LVMH Moët Hennessy Louis Vuitton is the world's largest luxury goods company, with brands that are bywords for the good life and everything showy. LVMH makes wines and spirits (Dom Pérignon, Moët & Chandon, Veuve Clicquot, and Hennessy), perfumes (Christian Dior, Guerlain, and Givenchy), cosmetics (Bliss, Fresh, and BeneFit), fashion and leather goods (Donna Karan, Givenchy, Kenzo, and Louis Vuitton), and watches and jewelry (TAG Heuer, Bulgari). LVMH's selective retail division includes Sephora cosmetics stores, Le Bon Marché Paris department stores, and 61% of DFS Group (duty-free shops). Chairman Bernard Arnault and his family, through Groupe Arnault, own about 46% of LVMH.
The Paris-based luxury powerhouse operates some 3,385 stores across Asia (including China and Japan), Europe, and North America. While more than a third of its stores are in Europe, Asia is the company's single largest market, accounting for more than 35% of sales. LVMH rings up about 30% of its sales in Europe (including France with 11%). The US represents more than 20%.
After a period of relatively flat sales during the global financial crisis, LVMH has experience four consecutive years of accelerating revenue growth. Indeed, sales topped €29.1 billion ($40 billion) in 2013, an 8% increase in organic revenue versus 2012, and an all-time record for the luxury goods company. Profits have risen as well, with net income topping $4.7 billion in 2013, up 5% over 2012. Like its customers, the company is cash rich, reporting more than $4 billion in cash flow from operations in 2013.
Driving revenue growth in 2013 were the company's Selective Retailing business, which reported a double-digit increase in sales, and to a lesser extent Wines & Spirits, and Perfumes & Cosmetics. Fashion & Leather Goods and Watches & Jewelry posted year-over-year declines in sales. On a regional basis, Asia (excluding Japan) contributed a growing share (30%) of the group's revenue in 2013, while Japan and Europe (excluding France) accounted for less. Challenging economic conditions kept a lid on growth in Europe and France.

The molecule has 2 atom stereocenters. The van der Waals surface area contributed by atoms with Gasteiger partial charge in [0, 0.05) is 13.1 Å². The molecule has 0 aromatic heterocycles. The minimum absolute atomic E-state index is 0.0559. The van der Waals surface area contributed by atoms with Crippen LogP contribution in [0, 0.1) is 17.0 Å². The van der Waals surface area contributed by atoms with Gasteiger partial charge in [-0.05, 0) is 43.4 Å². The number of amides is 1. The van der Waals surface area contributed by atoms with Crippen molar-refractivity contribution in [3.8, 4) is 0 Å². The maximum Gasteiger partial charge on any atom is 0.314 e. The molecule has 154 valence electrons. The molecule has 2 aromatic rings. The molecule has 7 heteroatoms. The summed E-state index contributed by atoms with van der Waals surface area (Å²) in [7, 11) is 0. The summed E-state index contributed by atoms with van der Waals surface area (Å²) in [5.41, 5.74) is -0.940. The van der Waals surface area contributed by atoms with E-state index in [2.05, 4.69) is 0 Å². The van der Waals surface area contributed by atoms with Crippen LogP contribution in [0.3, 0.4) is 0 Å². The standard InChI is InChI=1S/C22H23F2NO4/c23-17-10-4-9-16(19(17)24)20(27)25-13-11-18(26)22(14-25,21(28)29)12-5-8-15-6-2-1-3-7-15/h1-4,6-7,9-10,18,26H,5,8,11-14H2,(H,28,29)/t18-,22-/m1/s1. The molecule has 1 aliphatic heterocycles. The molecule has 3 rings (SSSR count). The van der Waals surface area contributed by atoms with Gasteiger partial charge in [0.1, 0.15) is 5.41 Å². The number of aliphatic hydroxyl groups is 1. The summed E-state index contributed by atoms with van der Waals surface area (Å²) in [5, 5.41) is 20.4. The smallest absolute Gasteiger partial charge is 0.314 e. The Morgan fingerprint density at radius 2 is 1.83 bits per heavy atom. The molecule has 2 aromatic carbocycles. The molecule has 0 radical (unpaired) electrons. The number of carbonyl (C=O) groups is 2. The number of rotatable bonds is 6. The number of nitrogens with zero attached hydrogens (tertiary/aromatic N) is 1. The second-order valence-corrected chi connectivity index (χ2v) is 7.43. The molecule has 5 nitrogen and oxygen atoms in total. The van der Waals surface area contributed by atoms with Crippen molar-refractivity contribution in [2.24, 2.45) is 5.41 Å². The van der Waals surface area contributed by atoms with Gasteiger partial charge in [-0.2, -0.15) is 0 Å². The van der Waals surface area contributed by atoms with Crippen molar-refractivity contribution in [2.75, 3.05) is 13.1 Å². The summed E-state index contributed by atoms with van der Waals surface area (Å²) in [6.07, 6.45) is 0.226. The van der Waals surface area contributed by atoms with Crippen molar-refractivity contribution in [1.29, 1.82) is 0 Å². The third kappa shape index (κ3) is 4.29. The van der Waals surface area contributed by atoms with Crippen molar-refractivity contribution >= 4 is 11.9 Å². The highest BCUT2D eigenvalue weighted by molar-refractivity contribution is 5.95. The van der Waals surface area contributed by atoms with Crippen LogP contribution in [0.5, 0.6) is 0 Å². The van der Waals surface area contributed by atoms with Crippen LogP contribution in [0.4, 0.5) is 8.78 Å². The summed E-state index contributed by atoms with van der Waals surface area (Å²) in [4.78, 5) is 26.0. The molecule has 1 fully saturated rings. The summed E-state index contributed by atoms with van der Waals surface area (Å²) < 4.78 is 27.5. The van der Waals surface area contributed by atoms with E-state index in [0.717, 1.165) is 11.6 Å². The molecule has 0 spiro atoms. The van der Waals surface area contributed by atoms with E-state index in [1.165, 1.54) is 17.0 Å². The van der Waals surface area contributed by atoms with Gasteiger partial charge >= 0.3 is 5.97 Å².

With the market for luxury goods on a tear -- especially in fast-growing markets in Asia -- LVMH is flush with cash for acquisitions and organic growth. Indeed, the company is growing its stores base in all of its markets, except for Japan, where it held steady at 370 shops in 2013. LVMH added 180 stores in 2013 after adding about 165 in 2012. China is a huge emerging market for luxury goods, including wines & spirits, and a pillar of growth for the French company.
The company has been focusing on controlling as much of its distribution across its 60 brands as possible. LVMH has more than 3,380 retail outlets (87% are outside France). Nearly half belong to its Selective Retailing business, which consists primarily of Sephora cosmetics stores. About 40% are fashion and leather goods shops, led by Louis Vuitton, and also include Fendi boutiques, and hundreds of other shops under the Celine, Givenchy, Donna Karan, Thomas Pink, Pucci, and Marc Jacobs brands, among others. LVMH's namesake Louis Vuitton brand, as well as Fendi and Marc Jacobs, are proving resilient in Europe, despite the economic slowdown there, and posting strong revenue gains in Asia.
Striking out in a new direction, the luxury goods firm has entered the hotel business via a partnership with Egypt's Orascom Development Holding. Together the two are developing upmarket resorts in Egypt and Oman, with LVMH overseeing the design and running of the hotels.
Mergers and Acquisitions
LVMH expanded its products portfolio in mid-2013 when it purchased an 80% stake in Italian cashmere company Loro Piana for $2.57 billion, more than three times the $900 million in sales the company had expected to post in 2013. LVMH values Loro Piana for its products' unique quality and craftsmanship and its six generations of leadership. As part of the transaction, the cashmere company's owners will retain a stake in the business.
Putting its ample cash to good use, in late 2011 the French luxury goods firm completed a €3.7 billion ($5 billion) tender offer for the shares of Rome-based jeweler Bulgari. Bulgari is the smallest of the major luxury jewelry and watch makers and the deal doubles LVMH's watch and jewelry business. The Bulgari deal was announced soon after LVMH acquired a pair of niche brands: Ole Henriksen and Nude skin care. In late 2010, LVMH bought more than 20% of the shares of its rival Hermes International. While LVMH described the move as friendly and said it would not launch a takeover bid for Hermes, it nevertheless led to speculation regarding further consolidation in the luxury goods industry as LVMH is known for its predatory nature.